Asking for Help

I literally hate to ask for help. I see myself as strong and independent and I don’t need anyone to help me do anything, thank you very much. And then I got cancer. Talk about a humbling lesson in needing others and having to ask for help.

So many people have offered to help me — to bring me things, to drive me to appointments, to join me at appointments, to cook for me, to clean for me — and I’m trying to show my gratitude, but it’s hard. That sounds just awful, but accepting their help reminds me that I’m weaker (or will be) and less capable than I always have been, and after all, helping others is my job, dammit! I have even resented my husband coming with me to certain appointments. I know he needs to be there and should be there for me and for him, but it makes me feel like a little old lady who can’t remember what the doctor says and needs an escort. I sound just awful, don’t I?

But as I think about it, this isn’t about resentment, or being an ungrateful bitch, it’s about fear. Fear that I won’t ever get back to taking care of myself. Fear that I’ll be weak and never able to swim again, fear that I won’t be able to get in the car and go for a drive by myself with the music blaring. And these offers of help — and accepting them — make me feel like I’m just taking this lying down without a fight. Of course, it would be rather stupid for me to drive myself to chemo and get into an accident, or try to cook when I’m not up to it, but I never said this was rational.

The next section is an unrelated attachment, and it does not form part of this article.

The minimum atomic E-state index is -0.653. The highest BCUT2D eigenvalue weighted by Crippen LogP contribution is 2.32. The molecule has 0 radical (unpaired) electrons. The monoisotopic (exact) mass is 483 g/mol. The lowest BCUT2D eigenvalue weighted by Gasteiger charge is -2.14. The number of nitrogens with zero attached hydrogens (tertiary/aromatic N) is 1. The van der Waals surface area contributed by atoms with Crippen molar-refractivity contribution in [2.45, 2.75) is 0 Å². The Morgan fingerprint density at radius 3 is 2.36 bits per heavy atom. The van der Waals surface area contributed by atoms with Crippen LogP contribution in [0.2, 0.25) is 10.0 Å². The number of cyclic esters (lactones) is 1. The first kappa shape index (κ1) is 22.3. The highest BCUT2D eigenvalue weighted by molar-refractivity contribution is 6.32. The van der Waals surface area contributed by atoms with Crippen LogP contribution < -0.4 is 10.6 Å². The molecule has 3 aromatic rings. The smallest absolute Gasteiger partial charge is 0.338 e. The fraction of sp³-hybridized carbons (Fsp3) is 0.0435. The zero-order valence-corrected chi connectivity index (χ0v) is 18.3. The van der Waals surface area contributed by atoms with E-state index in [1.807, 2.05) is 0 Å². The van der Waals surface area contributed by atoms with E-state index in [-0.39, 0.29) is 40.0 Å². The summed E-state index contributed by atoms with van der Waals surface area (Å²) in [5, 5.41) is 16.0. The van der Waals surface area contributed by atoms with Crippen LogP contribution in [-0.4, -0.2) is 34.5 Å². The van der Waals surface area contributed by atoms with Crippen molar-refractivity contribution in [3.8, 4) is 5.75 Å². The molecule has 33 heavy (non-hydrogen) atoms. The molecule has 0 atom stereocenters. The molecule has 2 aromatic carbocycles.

Thankfully, my daughter (an apple that did not fall too far from this particular tree) has offered to step in and “project manage” my cancer — to notify people when I come out of surgery or provide other updates, to organize meal delivery during chemo, etc.  Somehow I’m able to accept “project management” more easily than I am able to accept “help” — she knows me too well.

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